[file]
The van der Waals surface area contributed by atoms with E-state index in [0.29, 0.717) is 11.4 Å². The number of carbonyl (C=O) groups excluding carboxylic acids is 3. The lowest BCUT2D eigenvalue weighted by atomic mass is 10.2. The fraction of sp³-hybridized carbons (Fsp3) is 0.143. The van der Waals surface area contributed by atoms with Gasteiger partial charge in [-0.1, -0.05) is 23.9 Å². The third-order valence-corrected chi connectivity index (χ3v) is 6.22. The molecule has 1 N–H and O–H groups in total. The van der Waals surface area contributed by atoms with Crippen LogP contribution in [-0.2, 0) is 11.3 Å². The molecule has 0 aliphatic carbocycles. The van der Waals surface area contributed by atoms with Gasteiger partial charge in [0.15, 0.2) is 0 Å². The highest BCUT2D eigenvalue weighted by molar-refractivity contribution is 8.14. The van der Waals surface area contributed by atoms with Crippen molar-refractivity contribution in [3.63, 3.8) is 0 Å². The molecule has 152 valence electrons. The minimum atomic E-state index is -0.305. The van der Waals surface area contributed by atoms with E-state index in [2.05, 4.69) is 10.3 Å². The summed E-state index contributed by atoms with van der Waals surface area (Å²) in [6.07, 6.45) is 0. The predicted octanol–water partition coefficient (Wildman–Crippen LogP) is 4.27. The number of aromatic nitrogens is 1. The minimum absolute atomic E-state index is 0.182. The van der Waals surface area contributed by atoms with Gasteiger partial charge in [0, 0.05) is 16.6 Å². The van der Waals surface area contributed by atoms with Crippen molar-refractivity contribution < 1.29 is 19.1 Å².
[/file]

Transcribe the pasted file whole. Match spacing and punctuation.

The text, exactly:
The van der Waals surface area contributed by atoms with E-state index in [0.29, 0.717) is 11.4 Å². The number of carbonyl (C=O) groups excluding carboxylic acids is 3. The lowest BCUT2D eigenvalue weighted by atomic mass is 10.2. The fraction of sp³-hybridized carbons (Fsp3) is 0.143. The van der Waals surface area contributed by atoms with Gasteiger partial charge in [-0.1, -0.05) is 23.9 Å². The third-order valence-corrected chi connectivity index (χ3v) is 6.22. The molecule has 1 N–H and O–H groups in total. The van der Waals surface area contributed by atoms with Crippen LogP contribution in [-0.2, 0) is 11.3 Å². The molecule has 0 aliphatic carbocycles. The van der Waals surface area contributed by atoms with Gasteiger partial charge in [0.15, 0.2) is 0 Å². The highest BCUT2D eigenvalue weighted by molar-refractivity contribution is 8.14. The van der Waals surface area contributed by atoms with Crippen molar-refractivity contribution in [3.63, 3.8) is 0 Å². The molecule has 152 valence electrons. The minimum atomic E-state index is -0.305. The van der Waals surface area contributed by atoms with E-state index in [2.05, 4.69) is 10.3 Å². The summed E-state index contributed by atoms with van der Waals surface area (Å²) in [6.07, 6.45) is 0. The predicted octanol–water partition coefficient (Wildman–Crippen LogP) is 4.27. The number of aromatic nitrogens is 1. The minimum absolute atomic E-state index is 0.182. The van der Waals surface area contributed by atoms with Gasteiger partial charge in [0, 0.05) is 16.6 Å². The van der Waals surface area contributed by atoms with Crippen molar-refractivity contribution < 1.29 is 19.1 Å².